The Peoples Temple has become one of the most notorious cults in history due in part to the November 18, 1978, tragedy - dubbed the "Jonestown Massacre" - during which more than 900 people died at the remote site of Peoples Temple Agricultural Project located in Jonestown, Guyana. The group's leader, Jim Jones, referred to the event as a "revolutionary suicide."
While much is now known about what actually happened in Jonestown, some aspects of the story that were once believed to be fact have turned out not to be true at all. On top of that, there are other parts of the story that many people have likely never heard before. In the decades that have passed since the incident, Jonestown survivors have painted a dark picture of their time in the commune, calling into question the alleged "voluntary" nature of the mass suicide.
Jim Jones was the founder of The Peoples Temple at Jonestown, where he used both his charm and his position as a pastor to attract followers. While his leadership skills were at the heart of the dark tragedy that was the Jonestown Massacre, the darkness flooding Jones's life began early on. In his childhood, Jones spent a lot of time studying the works of Joseph Stalin, Karl Marx, Mao Zedong, and Adolf Hitler.
He was fascinated by religion and, growing up, Jones was described as being weird and "obsessed with religion...obsessed with death." It has been rumored that Jones would sometimes hold funerals for dead animals and that he even murdered a cat.
It wasn't until 1956 that a 25-year-old Jones was finally able to found his first church in Indianapolis, IN. This church would change names several times until landing on its final moniker: Peoples Temple Christian Church Full Gospel.
After moving to California in 1963, Jones's followers only continued to grow, and his gospel turned from religion to socialism. His god-complex was also growing. Hue Forston Jr., a former Temple member, remembers Jones often saying, "What you need to believe in is what you can see... If you see me as your friend, I'll be your friend. If you see me as your father, I'll be your father, for those of you that don't have a father... If you see me as your savior, I'll be your savior. If you see me as your God, I'll be your God."
In 1974, The Peoples Temple signed a lease for a plot of land in Guyana that would become the Peoples Temple Agricultural Project - or Jonestown - where his followers could escape from what he believed were the engrained evils of American society.
In 1977, Jonestown had 50 residents, and in 1978, after Jones decided to move to the compound himself (following a harsh critique of his congregation in the New West). He encouraged many of his followers to come with him, and the population ballooned to over 900. They expected to find for themselves a tropical paradise - but it would be only a matter of months before the majority of them were dead.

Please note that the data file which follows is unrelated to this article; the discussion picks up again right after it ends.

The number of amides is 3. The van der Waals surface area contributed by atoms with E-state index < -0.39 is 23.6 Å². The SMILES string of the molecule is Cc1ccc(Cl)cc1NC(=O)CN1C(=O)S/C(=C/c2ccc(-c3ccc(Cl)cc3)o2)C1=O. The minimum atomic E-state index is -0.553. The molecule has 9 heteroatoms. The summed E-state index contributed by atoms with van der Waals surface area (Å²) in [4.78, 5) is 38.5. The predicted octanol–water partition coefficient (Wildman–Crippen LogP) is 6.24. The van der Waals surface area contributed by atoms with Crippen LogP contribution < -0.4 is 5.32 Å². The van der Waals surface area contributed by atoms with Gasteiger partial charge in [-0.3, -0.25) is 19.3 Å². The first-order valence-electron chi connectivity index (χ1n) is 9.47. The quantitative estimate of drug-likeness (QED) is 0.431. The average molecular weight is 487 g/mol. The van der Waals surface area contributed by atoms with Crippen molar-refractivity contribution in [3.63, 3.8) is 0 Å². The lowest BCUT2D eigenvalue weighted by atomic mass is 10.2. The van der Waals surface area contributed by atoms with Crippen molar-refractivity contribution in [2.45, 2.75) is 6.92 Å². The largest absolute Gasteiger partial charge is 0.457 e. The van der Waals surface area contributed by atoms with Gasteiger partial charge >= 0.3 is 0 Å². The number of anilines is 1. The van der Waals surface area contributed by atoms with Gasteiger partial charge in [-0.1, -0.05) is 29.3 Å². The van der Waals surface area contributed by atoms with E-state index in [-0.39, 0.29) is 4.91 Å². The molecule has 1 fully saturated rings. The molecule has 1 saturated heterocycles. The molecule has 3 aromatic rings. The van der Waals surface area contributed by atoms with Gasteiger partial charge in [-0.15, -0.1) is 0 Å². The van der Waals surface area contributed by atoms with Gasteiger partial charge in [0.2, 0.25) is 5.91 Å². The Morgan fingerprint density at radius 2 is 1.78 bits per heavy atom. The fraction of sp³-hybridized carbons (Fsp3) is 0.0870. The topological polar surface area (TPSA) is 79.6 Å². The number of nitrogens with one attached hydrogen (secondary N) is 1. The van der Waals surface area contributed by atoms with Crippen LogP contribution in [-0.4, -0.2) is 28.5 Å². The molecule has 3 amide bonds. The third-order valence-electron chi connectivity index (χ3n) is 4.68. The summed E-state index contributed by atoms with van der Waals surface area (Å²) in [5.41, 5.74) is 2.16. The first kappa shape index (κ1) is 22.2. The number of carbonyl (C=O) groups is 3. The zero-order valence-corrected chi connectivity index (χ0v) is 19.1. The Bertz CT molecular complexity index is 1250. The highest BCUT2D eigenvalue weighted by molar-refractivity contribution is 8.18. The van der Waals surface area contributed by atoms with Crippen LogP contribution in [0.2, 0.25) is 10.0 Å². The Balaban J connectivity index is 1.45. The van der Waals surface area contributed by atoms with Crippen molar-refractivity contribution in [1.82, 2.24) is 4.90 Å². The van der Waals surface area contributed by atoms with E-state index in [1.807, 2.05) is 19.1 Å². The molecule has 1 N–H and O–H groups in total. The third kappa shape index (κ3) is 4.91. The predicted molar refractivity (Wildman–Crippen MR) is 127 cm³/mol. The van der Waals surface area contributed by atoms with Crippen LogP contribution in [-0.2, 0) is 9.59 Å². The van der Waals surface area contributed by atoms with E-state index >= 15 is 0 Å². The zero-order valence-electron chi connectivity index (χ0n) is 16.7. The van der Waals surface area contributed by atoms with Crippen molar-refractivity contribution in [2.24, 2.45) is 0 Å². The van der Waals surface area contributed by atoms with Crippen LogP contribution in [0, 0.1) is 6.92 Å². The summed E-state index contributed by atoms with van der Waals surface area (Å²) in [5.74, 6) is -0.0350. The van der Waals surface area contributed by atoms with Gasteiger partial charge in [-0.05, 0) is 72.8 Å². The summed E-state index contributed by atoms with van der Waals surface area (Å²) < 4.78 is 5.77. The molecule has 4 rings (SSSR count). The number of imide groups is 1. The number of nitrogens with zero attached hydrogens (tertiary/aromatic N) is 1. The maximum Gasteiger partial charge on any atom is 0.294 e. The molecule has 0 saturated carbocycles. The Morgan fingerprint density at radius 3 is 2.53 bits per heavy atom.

On November 17, 1978, California Congressman Leo Ryan made a trip out to Jonestown to follow up on rumors of abusive behavior. During his visit, many of the residents wanted to leave with Ryan, so the next day, several of them joined him on the local airstrip hoping to return to the United States. However, once on the airstrip, Temple security guards opened fire on the group.
Ryan's staffer, Jackie Speier, described how "within seconds, gunmen leaped from a nearby tractor and leveled their weapons at us... I dived to the ground behind an airplane wheel and pretended to be dead." While Speier made it out alive, Ryan and a few others including a defector named Patricia Parks and three journalists all died in the attack.
Teri Buford O'Shea, who left Jonestown three weeks before the mass suicide took place, told The Atlantic that the main warning sign that her life was in danger was the revolutionary suicide practices that Jim Jones referred to as "White Nights."
O'Shea described how, "There were loudspeakers all over the compound, and Jim Jones's voice was on them almost 24/7. He couldn't be talking all the time, but he'd tape what he said and then play it back all day long. And the rule was that we couldn't talk when Jim Jones was talking. So, on the loudspeakers, he'd suddenly call out, 'White Night! White Night! Get to the pavilion! Run! Your lives are in danger!' Everyone would rush to the pavilion in the middle of the encampment."
She continued, "Then he would tell us that in the United States, African Americans were being herded into concentration camps, that there was genocide on the streets... So there you were, in the middle of the jungle. Shots were being fired, and people were surrounding you with guns. Then a couple of women brought out these trays of cups of what they said was cyanide-laced Kool-Aid, or Flavor-Aid - whichever they had. Everybody drank it. If we didn't drink it, we were forced to drink it. If we ran, thought we'd be shot. At the end of it, we were wondering, 'Why aren't we dead?'" She concluded, "And then Jim would just start laughing and clapping his hands. He'd tell us it was a rehearsal and say, 'Now I know I can trust you.' And then, in the weirdest way, he said, 'Go home, my darlings! Sleep tight!' We weren't really in mood for sleeping tight at that point."